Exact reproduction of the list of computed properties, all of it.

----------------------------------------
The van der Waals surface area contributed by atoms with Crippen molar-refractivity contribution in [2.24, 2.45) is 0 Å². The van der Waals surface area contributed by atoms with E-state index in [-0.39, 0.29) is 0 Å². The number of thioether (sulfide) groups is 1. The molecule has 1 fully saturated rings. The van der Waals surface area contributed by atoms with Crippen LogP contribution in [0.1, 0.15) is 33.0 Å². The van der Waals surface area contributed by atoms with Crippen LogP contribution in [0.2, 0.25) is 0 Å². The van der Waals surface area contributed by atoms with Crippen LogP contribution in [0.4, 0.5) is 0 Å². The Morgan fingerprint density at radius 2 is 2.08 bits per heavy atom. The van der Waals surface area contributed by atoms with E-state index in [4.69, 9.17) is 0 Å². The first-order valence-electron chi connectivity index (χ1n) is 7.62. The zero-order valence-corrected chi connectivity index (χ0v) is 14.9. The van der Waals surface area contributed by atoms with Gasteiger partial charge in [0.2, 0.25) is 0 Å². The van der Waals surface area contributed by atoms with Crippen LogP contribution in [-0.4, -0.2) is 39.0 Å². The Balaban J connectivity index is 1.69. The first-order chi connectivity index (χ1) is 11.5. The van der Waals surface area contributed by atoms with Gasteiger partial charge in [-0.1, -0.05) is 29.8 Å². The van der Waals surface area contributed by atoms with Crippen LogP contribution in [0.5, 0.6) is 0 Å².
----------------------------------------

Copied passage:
The van der Waals surface area contributed by atoms with Crippen molar-refractivity contribution in [2.24, 2.45) is 0 Å². The van der Waals surface area contributed by atoms with E-state index in [-0.39, 0.29) is 0 Å². The number of thioether (sulfide) groups is 1. The molecule has 1 fully saturated rings. The van der Waals surface area contributed by atoms with Crippen LogP contribution in [0.1, 0.15) is 33.0 Å². The van der Waals surface area contributed by atoms with Crippen LogP contribution in [0.2, 0.25) is 0 Å². The van der Waals surface area contributed by atoms with Crippen LogP contribution in [0.4, 0.5) is 0 Å². The Morgan fingerprint density at radius 2 is 2.08 bits per heavy atom. The van der Waals surface area contributed by atoms with E-state index in [4.69, 9.17) is 0 Å². The first-order valence-electron chi connectivity index (χ1n) is 7.62. The zero-order valence-corrected chi connectivity index (χ0v) is 14.9. The van der Waals surface area contributed by atoms with Gasteiger partial charge in [0.2, 0.25) is 0 Å². The van der Waals surface area contributed by atoms with Crippen LogP contribution in [-0.4, -0.2) is 39.0 Å². The Balaban J connectivity index is 1.69. The first-order chi connectivity index (χ1) is 11.5. The van der Waals surface area contributed by atoms with Gasteiger partial charge in [-0.1, -0.05) is 29.8 Å². The van der Waals surface area contributed by atoms with Crippen LogP contribution in [0.5, 0.6) is 0 Å².